Saving things is a part of the human experience. We are a species that collects, enjoys, and loves objects for sentimental reasons and sometimes for no reason at all. Some people who collect all kinds of electronics, gizmos and gadgets have what psychologist Dr. Randy Frost calls ‘object-sensuality’ in his book Stuff . Object-sensuality is the ability to experience objects sensually in rich detail – their precision, craftsmanship, and weight and size. According to Dr. Frost, this ability may indicate a special form of creativity and an appreciation of aesthetics,even the aesthetics of machines. “The very meaning of objects expands with the sensory experience of them”, notes Dr. Frost. Long ago I write about this kind of phenomena in my book Conquering Chronic Disorganization. Object sensuality and collecting is fine but a line can be crossed into a more negative form of technohoarding under the following circumstances:
SERIOUS TECHNOHOARDING OCCURS WHEN:
- The acquisition of and failure to discard useless, non-collectible and obsolete electronics clutters up living spaces and impedes normal activities such as cleaning, cooking and sleeping.
- The impulse to purchase electronics is uncontrollable and results in debt or diversion of money from necessities.
- A preoccupation with internet, computer, or electronics disrupts family relations, work obligations and sleep.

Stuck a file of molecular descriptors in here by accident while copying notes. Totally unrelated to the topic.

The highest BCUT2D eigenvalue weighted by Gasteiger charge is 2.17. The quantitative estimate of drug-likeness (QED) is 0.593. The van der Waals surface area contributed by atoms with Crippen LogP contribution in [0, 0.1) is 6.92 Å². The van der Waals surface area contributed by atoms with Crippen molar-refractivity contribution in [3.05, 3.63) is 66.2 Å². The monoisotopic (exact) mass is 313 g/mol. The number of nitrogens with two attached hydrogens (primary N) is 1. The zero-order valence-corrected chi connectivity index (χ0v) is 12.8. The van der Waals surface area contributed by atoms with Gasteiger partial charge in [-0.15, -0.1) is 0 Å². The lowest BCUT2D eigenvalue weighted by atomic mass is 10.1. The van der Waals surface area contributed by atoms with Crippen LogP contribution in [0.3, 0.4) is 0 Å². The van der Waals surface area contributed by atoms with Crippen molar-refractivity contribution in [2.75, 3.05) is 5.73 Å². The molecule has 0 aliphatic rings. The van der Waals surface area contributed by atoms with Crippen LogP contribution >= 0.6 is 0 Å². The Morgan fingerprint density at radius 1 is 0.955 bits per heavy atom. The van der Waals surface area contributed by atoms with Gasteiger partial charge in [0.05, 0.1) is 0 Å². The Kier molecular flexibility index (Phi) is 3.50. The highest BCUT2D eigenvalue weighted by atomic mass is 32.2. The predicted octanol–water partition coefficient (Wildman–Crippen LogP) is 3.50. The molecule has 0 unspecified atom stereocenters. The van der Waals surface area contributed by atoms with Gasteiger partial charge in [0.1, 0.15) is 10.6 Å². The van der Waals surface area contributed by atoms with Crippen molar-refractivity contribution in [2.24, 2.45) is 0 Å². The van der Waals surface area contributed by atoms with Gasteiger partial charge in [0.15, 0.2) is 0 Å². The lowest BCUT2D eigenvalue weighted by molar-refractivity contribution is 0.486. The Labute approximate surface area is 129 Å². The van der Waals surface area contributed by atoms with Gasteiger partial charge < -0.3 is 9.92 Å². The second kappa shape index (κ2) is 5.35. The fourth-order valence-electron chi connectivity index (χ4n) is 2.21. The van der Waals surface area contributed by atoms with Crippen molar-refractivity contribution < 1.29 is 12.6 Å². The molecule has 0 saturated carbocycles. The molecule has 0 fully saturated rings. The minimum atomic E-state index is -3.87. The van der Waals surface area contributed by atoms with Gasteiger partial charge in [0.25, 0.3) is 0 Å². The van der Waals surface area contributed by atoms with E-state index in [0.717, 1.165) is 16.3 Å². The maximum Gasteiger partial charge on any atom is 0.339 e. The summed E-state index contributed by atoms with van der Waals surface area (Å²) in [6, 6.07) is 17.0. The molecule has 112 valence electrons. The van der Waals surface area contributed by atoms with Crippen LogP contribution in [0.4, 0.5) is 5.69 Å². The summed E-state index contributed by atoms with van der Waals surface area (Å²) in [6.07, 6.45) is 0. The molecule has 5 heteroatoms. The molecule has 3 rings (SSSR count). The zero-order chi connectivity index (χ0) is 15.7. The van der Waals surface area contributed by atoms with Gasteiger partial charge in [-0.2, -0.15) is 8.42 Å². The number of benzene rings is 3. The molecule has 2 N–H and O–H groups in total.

If you are someone who technohoards and you want to change, try this:
* Ask yourself what need is fulfilled by being amidst all the clutter. It could be the need for seclusion, control of your environment, or a need to feel protected and secure. Machines can do this for you. People, well, now that’s a little messier. Confront your needs and see if you can get them fulfilled more constructively.
* Make room for the future. Clutter keeps us stuck in the present and in the past.
* Think of yourself as someone who deserves to be picky, selective and more discerning about how you choose to spend your time, money, effort and space.
* Got technohoarding real bad? Contact the Institute for Challenging Disorganization, www.ICD.com for a professional organizer specially trained in hoarding behaviors.